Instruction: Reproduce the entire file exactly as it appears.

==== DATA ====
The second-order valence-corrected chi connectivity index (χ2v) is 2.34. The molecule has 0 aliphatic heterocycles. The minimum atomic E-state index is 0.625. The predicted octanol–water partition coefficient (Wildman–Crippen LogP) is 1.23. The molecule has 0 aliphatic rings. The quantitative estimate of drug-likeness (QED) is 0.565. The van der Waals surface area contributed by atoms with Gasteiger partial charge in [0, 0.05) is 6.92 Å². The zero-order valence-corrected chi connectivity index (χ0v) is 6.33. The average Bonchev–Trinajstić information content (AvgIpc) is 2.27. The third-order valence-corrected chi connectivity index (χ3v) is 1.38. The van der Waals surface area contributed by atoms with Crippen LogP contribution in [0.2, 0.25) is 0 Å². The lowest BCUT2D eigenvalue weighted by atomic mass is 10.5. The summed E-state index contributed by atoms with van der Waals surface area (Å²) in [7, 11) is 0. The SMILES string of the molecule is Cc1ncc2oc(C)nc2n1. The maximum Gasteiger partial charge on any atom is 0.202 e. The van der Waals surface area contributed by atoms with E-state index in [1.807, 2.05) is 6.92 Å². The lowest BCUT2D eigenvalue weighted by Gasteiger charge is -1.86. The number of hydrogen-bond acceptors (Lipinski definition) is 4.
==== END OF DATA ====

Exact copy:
The second-order valence-corrected chi connectivity index (χ2v) is 2.34. The molecule has 0 aliphatic heterocycles. The minimum atomic E-state index is 0.625. The predicted octanol–water partition coefficient (Wildman–Crippen LogP) is 1.23. The molecule has 0 aliphatic rings. The quantitative estimate of drug-likeness (QED) is 0.565. The van der Waals surface area contributed by atoms with Gasteiger partial charge in [0, 0.05) is 6.92 Å². The zero-order valence-corrected chi connectivity index (χ0v) is 6.33. The average Bonchev–Trinajstić information content (AvgIpc) is 2.27. The third-order valence-corrected chi connectivity index (χ3v) is 1.38. The van der Waals surface area contributed by atoms with Crippen LogP contribution in [0.2, 0.25) is 0 Å². The lowest BCUT2D eigenvalue weighted by atomic mass is 10.5. The summed E-state index contributed by atoms with van der Waals surface area (Å²) in [7, 11) is 0. The SMILES string of the molecule is Cc1ncc2oc(C)nc2n1. The maximum Gasteiger partial charge on any atom is 0.202 e. The van der Waals surface area contributed by atoms with E-state index in [1.807, 2.05) is 6.92 Å². The lowest BCUT2D eigenvalue weighted by Gasteiger charge is -1.86. The number of hydrogen-bond acceptors (Lipinski definition) is 4.